Leica’s new M11 digital rangefinder camera may well be from another age. To be sure, the technology within makes it feel rather contemporary. The M11 features a high-resolution sensor (a 60-megapixel backside-illuminated full-frame CMOS sensor), advanced metering capabilities, and even some of the more standard digital camera accessories. However, it functions similarly to the film cameras your parents possessed. It eschews autofocus, does not record video, and is perfectly content with decades-old lenses.
The Leica M11, on the other hand, just feels like a vintage Leica. Compared to its predecessors, the new M11 is very much a continuation of the M series camera, which was released in the 1950s and became digital in 2006. It’s small and simple, a box to which a lens may be attached.
Despite the M11’s hefty price tag, it lives up to its name. It’s unlikely that most of us would ever pay that much on a camera, with a suggested retail price of $8,995. And that’s just for the body; lenses from Leica cost anything from $2,500 to $12,000 each. If you can’t afford a Leica M11, here is a camera you should talk about, even if you never will. It’s deserving of more than just a product evaluation.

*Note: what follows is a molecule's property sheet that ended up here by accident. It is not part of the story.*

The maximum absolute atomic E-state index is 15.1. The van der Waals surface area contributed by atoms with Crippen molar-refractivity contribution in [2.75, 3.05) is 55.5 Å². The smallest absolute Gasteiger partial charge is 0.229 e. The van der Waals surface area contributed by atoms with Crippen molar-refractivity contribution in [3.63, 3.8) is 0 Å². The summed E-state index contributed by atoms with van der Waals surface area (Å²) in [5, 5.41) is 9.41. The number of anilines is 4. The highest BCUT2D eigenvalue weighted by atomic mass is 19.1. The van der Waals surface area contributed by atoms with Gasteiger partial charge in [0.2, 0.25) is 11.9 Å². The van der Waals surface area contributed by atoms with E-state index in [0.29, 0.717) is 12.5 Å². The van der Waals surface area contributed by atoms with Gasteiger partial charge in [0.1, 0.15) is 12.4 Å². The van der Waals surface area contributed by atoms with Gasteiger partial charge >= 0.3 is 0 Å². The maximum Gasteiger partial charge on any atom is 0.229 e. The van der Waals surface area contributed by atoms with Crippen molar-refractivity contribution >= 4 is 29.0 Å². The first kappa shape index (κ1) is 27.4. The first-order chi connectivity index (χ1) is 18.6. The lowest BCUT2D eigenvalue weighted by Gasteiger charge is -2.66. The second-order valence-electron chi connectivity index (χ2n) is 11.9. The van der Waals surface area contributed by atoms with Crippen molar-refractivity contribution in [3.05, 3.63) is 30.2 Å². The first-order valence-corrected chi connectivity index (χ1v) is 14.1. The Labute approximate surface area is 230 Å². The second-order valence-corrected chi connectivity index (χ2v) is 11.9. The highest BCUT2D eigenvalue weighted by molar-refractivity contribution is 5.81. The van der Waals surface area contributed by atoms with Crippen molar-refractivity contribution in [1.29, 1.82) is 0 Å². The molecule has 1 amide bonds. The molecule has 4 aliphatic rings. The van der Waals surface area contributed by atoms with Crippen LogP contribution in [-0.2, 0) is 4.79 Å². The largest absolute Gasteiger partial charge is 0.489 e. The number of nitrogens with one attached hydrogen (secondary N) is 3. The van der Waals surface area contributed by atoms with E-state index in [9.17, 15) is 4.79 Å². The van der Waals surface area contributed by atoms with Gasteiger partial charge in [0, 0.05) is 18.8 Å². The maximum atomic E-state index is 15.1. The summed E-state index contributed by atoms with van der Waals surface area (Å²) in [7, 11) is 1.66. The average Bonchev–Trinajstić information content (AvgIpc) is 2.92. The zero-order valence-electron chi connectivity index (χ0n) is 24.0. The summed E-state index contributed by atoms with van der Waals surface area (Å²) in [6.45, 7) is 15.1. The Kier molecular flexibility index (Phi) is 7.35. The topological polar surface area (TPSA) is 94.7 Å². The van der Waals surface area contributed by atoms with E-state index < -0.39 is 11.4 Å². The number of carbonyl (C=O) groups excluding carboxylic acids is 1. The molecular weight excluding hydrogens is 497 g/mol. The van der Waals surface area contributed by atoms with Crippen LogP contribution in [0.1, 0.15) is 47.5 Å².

Leica’s engineers are striving to preserve something alive, which I believe the rest of the camera business has forgotten: that cameras don’t matter, but rather photos do. As with any other equipment, the camera is only as good as the person using it.
It doesn’t matter what kind of wrench it is; a wrench is a wrench. Regardless of whether wrenches are superior, a person who knows how to operate a wrench is required for any productive work to be done. That ability might be found in a variety of ways. Using a socket wrench on an IC engine is second nature to me, but using a plumbing wrench on the pipes in the basement is completely out of my league.
A camera comes to life in the same manner when it is picked up by someone who knows how to operate it. In the hands of Maggie Steber, you’re likely to get a fantastic photo even if the camera is from the early 2000s. I’m less likely to obtain a beautiful photo with the brand-new Leica M11 in my hands.
I had a week to shoot with an M11 that Leica lent me. Not because it lacks capability, but rather because it was designed to be used in conjunction with human talent, the Leica M11 seems more like a film Leica than a current digital camera. I’m referring to your photography abilities.
Cameras are increasingly intended to remove the human element from the act of capturing a photograph. Most camera makers have spent the last several decades developing capabilities like autofocus, auto white-balance correction, and auto light metering to replace the human photographer’s taught decisions with algorithms. The process of creating a wonderful picture is no longer something you must overcome or adapt to, but rather a set of choices you may make.